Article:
Bank of England rate adjuster backs negative interest rates | Company

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A mortgage that allows buyers to pay back less than what they borrowed came closer after Bank of England rate adjuster Silvana Tenreyro backed the early adoption of negative interest rates for stimulate the struggling economy.Tenreyro, a member of the nine-member Threadneedle Street Monetary Policy Committee, said there were “encouraging” signs that earlier barriers to cutting interest rates below zero were not applying more.

Danish banks are already offering home loans with a negative figure, and the UK could follow suit if the Bank of England cuts its base rate from 0.1% to less than zero.

A negative rate mortgage means that the interest bill is credited to the borrower’s account rather than debited, reducing the amount borrowed over time. This contrasts with loans offered by banks and building societies 25 years ago, when the interest rate hovered between 5% and 8% and often meant paying back twice as much over the life of the loan.

Tenreyro said it was clear that to support the recovery from the Covid-19 crisis, struggling households and businesses needed cheaper loans. She added that concerns about the impact on the financial system of offering negative interest rates were disappearing.

She said a close scrutiny by the central bank had shown that lenders can thrive and the financial system can cope.

In an interview with the Sunday Telegraph, she said: “We have been discussing our toolkit in recent months, particularly the effectiveness of negative rates in the current environment,” she said. “The evidence is encouraging.”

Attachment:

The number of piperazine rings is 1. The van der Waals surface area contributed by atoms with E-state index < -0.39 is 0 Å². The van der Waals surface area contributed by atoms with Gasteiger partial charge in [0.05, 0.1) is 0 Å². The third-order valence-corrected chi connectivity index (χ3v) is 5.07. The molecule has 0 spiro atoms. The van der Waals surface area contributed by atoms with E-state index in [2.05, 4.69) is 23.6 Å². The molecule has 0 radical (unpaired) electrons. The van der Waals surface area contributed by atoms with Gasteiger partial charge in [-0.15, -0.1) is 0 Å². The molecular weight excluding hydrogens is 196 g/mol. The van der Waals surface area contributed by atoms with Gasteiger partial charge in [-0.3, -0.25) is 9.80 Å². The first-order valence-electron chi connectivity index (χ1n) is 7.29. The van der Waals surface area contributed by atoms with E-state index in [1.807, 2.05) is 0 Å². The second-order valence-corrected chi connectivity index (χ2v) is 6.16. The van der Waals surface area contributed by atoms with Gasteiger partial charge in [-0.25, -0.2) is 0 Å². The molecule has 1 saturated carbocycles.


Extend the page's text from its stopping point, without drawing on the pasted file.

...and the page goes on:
Many of his colleagues, including Governor Andrew Bailey and Chief Economist Andy Haldane have warned against rushing to subsidize borrowing with cheap central bank funds.

Haldane argued that the economy is recovering at a faster pace than expected and that the BoE should keep any further stimulus in reserve.

Last week, Bailey sought to quell speculation that the MPC would cut interest rates, saying the use of negative rates around the world had produced “mixed” results and the effectiveness of the policy depended on the timing of the move and the structure of the country. banking system.

Tenreyro, who argued that Haldane’s confidence in the economic recovery was misplaced, also appeared to disagree with Bailey. She said: “Banks have adapted well – their profitability has increased with negative rates, largely because write-downs and provisions for losses have declined with the revival of activity and rising asset prices.

“There has been almost total pass-through of negative rates to lending rates in most countries.”

Several of Tenreyro’s colleagues at the MPC recently gave speeches claiming that the UK economy was in danger of a slow recovery without further efforts by the central bank to reduce borrowing costs.

Former city economists Michael Saunders and Gertjan Vlieghe, Imperial College professor Jonathan Haskell and former treasury deputy governor Dave Ramsden have warned of the risks to the economy of a slow recovery .

Bank of England officials conducted a spring and summer survey on the impact of the central bank’s negative rate offer. They reported their findings to the MPC last month, with a final report expected in December, suggesting the policy could be adopted as early as the spring of next year.

The central bank has pumped an additional £ 200bn into the financial system since February, bringing its total quantitative easing stimulus package to £ 745bn.

A mini-boom in the real estate market over the summer has faded in recent weeks, according to the latest surveys of real estate agents. Some experts believe the number of deals and prices will start to drop before the end of the year as local lockdowns hit buyers’ appetites for larger loans.

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